Couldn't agree more - success used to be applauded in this country but now it's all about 'fairness' and 'equality' - well use of the words anyway :eyes

PurpleGorilla
15th October 2015, 09:06
https://upload.wikimedia.org/wikipedia/commons/thumb/7/75/1984_Social_Classes_alt.svg/2000px-1984_Social_Classes_alt.svg.png

SpontaneousOrder
16th October 2015, 10:31
Couldn't agree more - success used to be applauded in this country but now it's all about 'fairness' and 'equality' - well use of the words anyway :eyes

Equality is unfair. That's why it'll never stick. We'll just beat ourselves up trying to achieve that contradictory state until we grow up a bit.


It took us just one meeting to discover that we had become beggars – rotten, whining, sniveling beggars, all of us, because no man could claim his pay as his rightful earning, he had no rights and no earnings, his work didn’t belong to him, it belonged to ‘the family’, and they owed him nothing in return, and the only claim he had on them was his ‘need’ – so he had to beg in public for relief from his needs, like any lousy moocher, listing all his troubles and miseries, down to his patched drawers and his wife’s head colds, hoping that ‘the family’ would throw him the alms. He had to claim miseries, because it’s miseries, not work, that had become the coin of the realm – so it turned into a contest between six thousand panhandlers, each claiming that his need was worse than his brother’s. How else could it be done? Do you care to guess what happened, what sort of men kept quiet, feeling shame, and what sort got away with the jackpot?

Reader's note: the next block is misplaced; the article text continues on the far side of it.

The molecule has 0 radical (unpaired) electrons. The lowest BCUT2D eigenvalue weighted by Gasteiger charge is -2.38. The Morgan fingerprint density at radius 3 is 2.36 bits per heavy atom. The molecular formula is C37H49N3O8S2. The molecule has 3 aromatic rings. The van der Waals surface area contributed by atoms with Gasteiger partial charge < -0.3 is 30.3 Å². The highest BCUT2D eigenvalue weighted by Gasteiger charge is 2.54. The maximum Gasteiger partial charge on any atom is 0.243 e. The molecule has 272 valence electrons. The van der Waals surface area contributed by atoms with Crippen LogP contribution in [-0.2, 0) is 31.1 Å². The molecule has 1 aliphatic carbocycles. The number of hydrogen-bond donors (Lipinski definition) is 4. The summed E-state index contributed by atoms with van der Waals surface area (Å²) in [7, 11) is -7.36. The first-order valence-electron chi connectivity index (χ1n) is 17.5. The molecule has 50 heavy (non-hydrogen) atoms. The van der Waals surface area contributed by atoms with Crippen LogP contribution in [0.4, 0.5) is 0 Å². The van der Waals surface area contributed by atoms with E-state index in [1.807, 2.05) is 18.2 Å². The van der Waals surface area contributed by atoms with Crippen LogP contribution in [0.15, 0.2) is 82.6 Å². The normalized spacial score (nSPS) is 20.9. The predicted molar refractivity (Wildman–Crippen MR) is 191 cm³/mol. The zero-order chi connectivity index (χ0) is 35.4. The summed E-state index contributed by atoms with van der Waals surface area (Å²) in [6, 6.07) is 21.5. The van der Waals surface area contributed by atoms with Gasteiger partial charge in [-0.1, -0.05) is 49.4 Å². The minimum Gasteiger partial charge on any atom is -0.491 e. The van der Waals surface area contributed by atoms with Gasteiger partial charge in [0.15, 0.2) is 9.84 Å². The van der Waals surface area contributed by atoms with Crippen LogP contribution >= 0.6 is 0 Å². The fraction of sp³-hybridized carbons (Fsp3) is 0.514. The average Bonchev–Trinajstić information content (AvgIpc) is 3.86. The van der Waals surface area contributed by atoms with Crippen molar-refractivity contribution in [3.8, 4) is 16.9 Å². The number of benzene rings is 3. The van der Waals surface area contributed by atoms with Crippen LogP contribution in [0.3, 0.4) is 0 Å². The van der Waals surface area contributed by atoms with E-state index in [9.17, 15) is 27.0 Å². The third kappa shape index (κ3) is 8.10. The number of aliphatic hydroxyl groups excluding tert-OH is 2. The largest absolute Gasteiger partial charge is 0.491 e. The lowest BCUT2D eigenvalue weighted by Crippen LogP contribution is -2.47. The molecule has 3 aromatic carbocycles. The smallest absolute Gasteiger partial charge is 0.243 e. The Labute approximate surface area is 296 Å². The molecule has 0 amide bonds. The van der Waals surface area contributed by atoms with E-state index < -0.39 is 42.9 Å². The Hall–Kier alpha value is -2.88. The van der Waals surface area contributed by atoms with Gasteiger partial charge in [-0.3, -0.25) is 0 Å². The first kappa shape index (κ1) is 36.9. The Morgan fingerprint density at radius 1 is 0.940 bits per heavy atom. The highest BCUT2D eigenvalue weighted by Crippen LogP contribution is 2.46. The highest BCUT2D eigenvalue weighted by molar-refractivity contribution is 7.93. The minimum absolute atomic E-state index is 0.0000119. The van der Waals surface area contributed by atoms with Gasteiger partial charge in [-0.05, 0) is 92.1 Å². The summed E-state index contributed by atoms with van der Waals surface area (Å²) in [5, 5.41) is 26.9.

LisaContractorUmbrella
19th October 2015, 06:43
“If you saw Atlas, the giant who holds the world on his shoulders, if you saw that he stood, blood running down his chest, his knees buckling, his arms trembling but still trying to hold the world aloft with the last of his strength, and the greater his effort the heavier the world bore down upon his shoulders - What would you tell him?"

I…don't know. What…could he do? What would you tell him?"

To shrug.”

SpontaneousOrder
20th October 2015, 22:44
“If you saw Atlas, the giant who holds the world on his shoulders, if you saw that he stood, blood running down his chest, his knees buckling, his arms trembling but still trying to hold the world aloft with the last of his strength, and the greater his effort the heavier the world bore down upon his shoulders - What would you tell him?"

I…don't know. What…could he do? What would you tell him?"

To shrug.”

I see it coming. With the producers feeling some misconceived obligation to sponsor the more numerous less productive/net consumers to breed more consumers, without economic concern, there will come a point where those producers just decide it isn't worth it anymore.

Regression at worst, stagnation at best. Progress unlikely.

Yonmons
21st October 2015, 05:57
I could write a book on the NHS and whats wrong with it (from a contractors point of view in I.T.)